Karen Anzoategui defies traditional definitions. With hair coiffed in a bold pseudo-pompadour, Anzoategui is genderqueer and self-identifies as “they,” as opposed to “he” or “she.”

“I always felt different because when I was a child I was probably very showing that I was more of a boy… but, if I was able to choose my gender, and I was supported, I would be both {male and female], I would be the same right now. I’m fluid in both genders. I like this.”

In addition to having non-traditional gender identity, Anzoategui also experienced a childhood split between Argentina and America and struggled to fit in—to belong.

“There are all of these different worlds that exist and I had to fit into them to survive,” they says—”Like school systems that may have white teachers that don’t practice what you do at home.”
In 2006, Anzoategui saw these identity tensions surface during a period of immigration reform that harmed the rights of non-citizens.

“Everyone came out for like the largest protest ever in Los Angeles. So, that was what really inspired the play to be born,” Anzoategui says. “I wanted to talk about these issues, and then later it became about my life story growing up.” The result would be the one-person show Ser!

In Spanish, “Ser” means “to be,” a fitting title for a play about seeking identity. Accompanied by a live band, Anzoategui performs a spoken word epic poem complete with James Brown dancing, constant flurries of motion and impressions of dozens of characters.

The approach is designed to challenge the preconceived notions of others. “The vibrational frequency of the music and the storytelling—it makes [the audience] high, and gets them to a level where they’re like, ‘Whoa, I’m loosening up all these inhibitions that make me uptight and tense,’” Anzoategui says. “It is healing, because at the end I get people on their feet dancing… They connect to not being able to fit in any one way”

The play is a collection of loosely tied snippets from Anzoategui’s life. Raised in the United States, Anzoategui moved to Argentina to escape an abusive, unstable father. While there, Anzoategui experienced both the massive protests against the military dictatorship that made 30,000 dissenters disappear, as well as Diego Maradona’s “Hand of God” goal.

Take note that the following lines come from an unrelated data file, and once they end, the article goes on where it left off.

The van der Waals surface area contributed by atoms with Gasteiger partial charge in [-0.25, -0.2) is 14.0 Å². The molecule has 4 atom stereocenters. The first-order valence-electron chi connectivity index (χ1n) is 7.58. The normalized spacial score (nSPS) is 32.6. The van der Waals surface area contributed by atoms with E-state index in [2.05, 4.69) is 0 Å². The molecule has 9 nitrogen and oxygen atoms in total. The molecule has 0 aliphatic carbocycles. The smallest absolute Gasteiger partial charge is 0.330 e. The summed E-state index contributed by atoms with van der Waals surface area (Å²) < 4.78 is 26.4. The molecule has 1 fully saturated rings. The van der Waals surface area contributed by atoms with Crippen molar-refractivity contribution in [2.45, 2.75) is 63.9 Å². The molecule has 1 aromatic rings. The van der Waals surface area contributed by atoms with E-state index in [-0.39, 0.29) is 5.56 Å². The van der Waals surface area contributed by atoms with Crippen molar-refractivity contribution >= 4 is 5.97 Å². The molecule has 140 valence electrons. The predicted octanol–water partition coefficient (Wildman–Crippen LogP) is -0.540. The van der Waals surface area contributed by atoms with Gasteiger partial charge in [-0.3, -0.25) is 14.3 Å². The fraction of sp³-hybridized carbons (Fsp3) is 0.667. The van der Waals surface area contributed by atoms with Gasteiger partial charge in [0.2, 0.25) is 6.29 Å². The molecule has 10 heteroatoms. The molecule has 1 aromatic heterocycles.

Throughout the play, Anzoategui hits upon a love of all things soccer, using the sport as metaphor—playing with the concepts of rules and boundaries while punctuating major life accomplishments with the long-winded call of Spanish-speaking soccer commentators: “GOOOOL!”

Anzoategui chose the sport as an access point to the non-traditional story. “You can go up to someone and start talking to them about a soccer player, and it will either piss them off, or start a conversation, and it just connects people.” they says. “And that’s always been the case with soccer.”

Anzoategui has since returned to America, studying theater at Loyola Marymount University, but credits Argentina with helping them find and accept an identity.

“Growing up in Argentina too, I could see how women were so embracing of their curves, were so embracing of who they were, and they could do whatever the hell they wanted,” Anzoategui says. “I saw the power of owning yourself.”

Anzoategui decided to tap into this power after several early, unsuccessful attempts to assimilate into ensemble performances.

“I had still not been cast in any shows,” they says. “It was all politics. I didn’t know if it was because I wasn’t white enough, or it’s because I’m queer or its because I’m just not pretty like some other women that could be cast.”

Soon after, Anzoategui began solo material. “It was more rewarding for me, it felt right,” Anzoategui says. “It needed to live and breathe on its own without being contained by something that’s digestible to an audience.”

In this open format, Anzoategui has created a one-of-a-kind piece centering on self-acceptance.

“Be who you are, and it’s ok to find who you are through your journey,” Anzoategui says. “Make whatever you have help you as a human being, living on this earth, for whatever purpose that might be.”

Jan 23-24, 8pm; Jan 25, 2pm, $10-$20